When Hornblower — the harbor tour boat line — sent out an RFP for a marketing site for their next big thing, we were eager to jump into the race. "Excited" doesn't really describe how we felt when we won the project. Working on a consumer-facing site for a well-established brand was something we could sink our creative teeth into and do something disruptively awesome.
Besides operating some very fancy tours and dinner cruises, Hornblower runs two very successful sightseeing excursions — soon to be three! Their Alcatraz and Statue of Liberty cruises are some of the best known attractions. Next year, Hornblower is adding an incredible new experience to their fleet: a Niagara Falls cruise. They've teamed up with the Niagara Parks Commission to create an immersive, unforgettable attraction that's sure to delight any and all visitors. With that in mind, we set out to create an experience that put the customer right there in the middle of the action.
Showcasing the Tour and Grounds
Imagine for a second the glorious power of the Falls: the water engulfing you as it splashes on your face. That's the exact feeling we were working to capture on the marketing site. Our main goal was to recreate the experience of being out among the Falls in all its glory, short of actually spraying water from the browser. Every idea we toyed with was meant to bring the viewer further into the experience and make them regret not actually being there.
We set our sights on designing a super-rich web experience from the get-go, which was one of the key objectives for the Hornblower team. We explored using gigantic scenic photos (and probably a video in the future), the tour's route, an interactive map of the grounds and a schematic of the tour boats. We also played around with, and incorporated, a ton of user-generated content to bring even more life into the website. Photos, comments and tweets from actual Niagara Tour visitors became key elements in our layouts. After all, nothing is going to sell this amazing experience like the experience itself.
Identity Beyond the Website
We also placed additional emphasis on branding. While we made sure the site attracted curious travellers, the Hornblower branding team kept an eye out for design elements they could adapt for their off-line presence. Over the next few months, they'll be building out the launching pier for the tour and the entertainment grounds around it — restaurants, shops and relaxation spots. We also talked a lot about translating typography onto billboards and, believe it or not, the color of those waterproof ponchos!
Sounds like a lot of stuff out of our control, but that's not exactly true. We really had a lot of influence on the mood of the whole place. For starters, a lot can be done with just color. Use dark colors — the whole place feels sophisticated and polished. Linens, grays and whites are your sweet spot? Then you're going for a minimal look. Go for a bright palette — voila, you're in a happy getaway.
Our color scheme ended up being rooted in the natural beauty of the Falls, which was the only inspiration we needed. We used a sky blue and a forest green, then accented them with a splash of gold yellow. Moving forward, the Hornblower team will be producing collateral and furnishing the grounds with a style inspired by the web style guide we put together. Check out the color palette we put togehter:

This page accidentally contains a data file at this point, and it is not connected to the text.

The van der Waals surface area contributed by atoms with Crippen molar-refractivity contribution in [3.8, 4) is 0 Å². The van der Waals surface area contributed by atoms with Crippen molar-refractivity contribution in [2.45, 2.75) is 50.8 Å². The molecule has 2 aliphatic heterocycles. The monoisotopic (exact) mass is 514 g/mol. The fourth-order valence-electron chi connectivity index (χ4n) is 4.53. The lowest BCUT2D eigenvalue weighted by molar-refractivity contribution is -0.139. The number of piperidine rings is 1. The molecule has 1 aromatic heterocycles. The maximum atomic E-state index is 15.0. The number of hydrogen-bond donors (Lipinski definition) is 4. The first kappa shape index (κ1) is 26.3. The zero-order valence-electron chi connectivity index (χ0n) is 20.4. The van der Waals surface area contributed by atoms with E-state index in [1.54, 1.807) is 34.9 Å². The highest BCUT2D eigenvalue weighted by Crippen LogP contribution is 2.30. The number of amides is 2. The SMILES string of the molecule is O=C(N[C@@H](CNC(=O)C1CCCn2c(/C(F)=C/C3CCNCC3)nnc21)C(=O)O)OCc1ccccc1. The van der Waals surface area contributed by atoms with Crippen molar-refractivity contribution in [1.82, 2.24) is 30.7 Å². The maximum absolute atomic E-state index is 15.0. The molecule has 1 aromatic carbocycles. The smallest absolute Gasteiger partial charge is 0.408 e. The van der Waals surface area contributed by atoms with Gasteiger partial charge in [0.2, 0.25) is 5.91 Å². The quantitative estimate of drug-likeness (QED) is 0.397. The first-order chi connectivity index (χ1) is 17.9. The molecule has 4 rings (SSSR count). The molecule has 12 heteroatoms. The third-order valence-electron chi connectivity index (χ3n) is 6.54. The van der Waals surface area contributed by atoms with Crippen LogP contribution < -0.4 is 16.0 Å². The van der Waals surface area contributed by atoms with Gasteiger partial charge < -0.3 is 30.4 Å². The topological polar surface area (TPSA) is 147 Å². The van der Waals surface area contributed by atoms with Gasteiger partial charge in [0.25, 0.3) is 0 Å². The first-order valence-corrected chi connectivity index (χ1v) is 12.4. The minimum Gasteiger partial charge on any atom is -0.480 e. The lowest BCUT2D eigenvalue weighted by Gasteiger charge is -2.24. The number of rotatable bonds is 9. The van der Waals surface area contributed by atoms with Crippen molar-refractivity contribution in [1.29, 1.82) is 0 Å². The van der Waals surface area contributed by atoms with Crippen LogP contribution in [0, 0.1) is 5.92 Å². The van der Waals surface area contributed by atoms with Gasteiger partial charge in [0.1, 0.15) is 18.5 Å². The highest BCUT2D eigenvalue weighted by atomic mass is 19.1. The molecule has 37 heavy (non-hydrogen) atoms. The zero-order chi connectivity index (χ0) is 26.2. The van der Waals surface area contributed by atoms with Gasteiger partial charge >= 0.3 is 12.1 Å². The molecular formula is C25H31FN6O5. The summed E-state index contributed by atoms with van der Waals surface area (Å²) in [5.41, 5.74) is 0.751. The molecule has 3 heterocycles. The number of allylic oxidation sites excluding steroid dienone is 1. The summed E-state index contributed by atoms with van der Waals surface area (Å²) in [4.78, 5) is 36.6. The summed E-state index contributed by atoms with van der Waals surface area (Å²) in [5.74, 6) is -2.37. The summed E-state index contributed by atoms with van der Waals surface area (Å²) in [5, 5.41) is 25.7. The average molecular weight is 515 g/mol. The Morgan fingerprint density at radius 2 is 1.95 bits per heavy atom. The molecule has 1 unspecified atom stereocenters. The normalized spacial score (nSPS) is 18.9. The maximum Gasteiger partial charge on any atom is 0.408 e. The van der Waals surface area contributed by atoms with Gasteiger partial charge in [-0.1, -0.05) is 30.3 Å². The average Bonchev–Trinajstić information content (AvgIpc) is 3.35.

Building for One, Designing for Three
While keeping focus on the Niagara Falls experience, we held Hornblower's other two successful attractions in our periphery. We knew that the plans outlined in this project had to later hold up for the other two attraction.
As new sparks came up, we'd ask ourselves: "What could we do for the Alcatraz tour here? Would this work for Statue of Liberty tour?" Anything that wasn't going to work across all three attractions was left behind. We only moved forward with concepts that could be replicated across all three attractions over time.
Because the stakes were quite high — we were designing for three experiences down the line — every element of the design had to hold its own and be something the Hornblower team could feel conviction in. We were certain that a design direction we called "Sensory Overload" was the right approach. We put together a mood board of expansive photos, bold typography and punchy color palette, but nailing down the layout details proved challenging. Something just wasn't jiving for the Hornblower team, and we couldn't put our finger on it.
To get us to the finish line, we packed our laptops and met the team on their office-boat in the San Francisco Bay. We sat down with them for a couple hours to work together through fine-tuning the nitty gritty details. Together, we amplified the typography, opened up the whole page by removing most of the containers, tweaked the color palette and finalized imagery used in hero areas. After all, sometimes "great image" means different things to different people. In the end, everyone was happy with the result, and we consider that a win all around.
Here are a couple comparisons between the initial (left) and final (right) layouts:
Hornblower is launching Niagara Cruises next spring. We've helped set up Hornblower with a really solid pathway to unifying their three amazing tour experiences. We can't wait to see the site live later this year. And if the marketing site is any indication, man, we wanna go for a tour!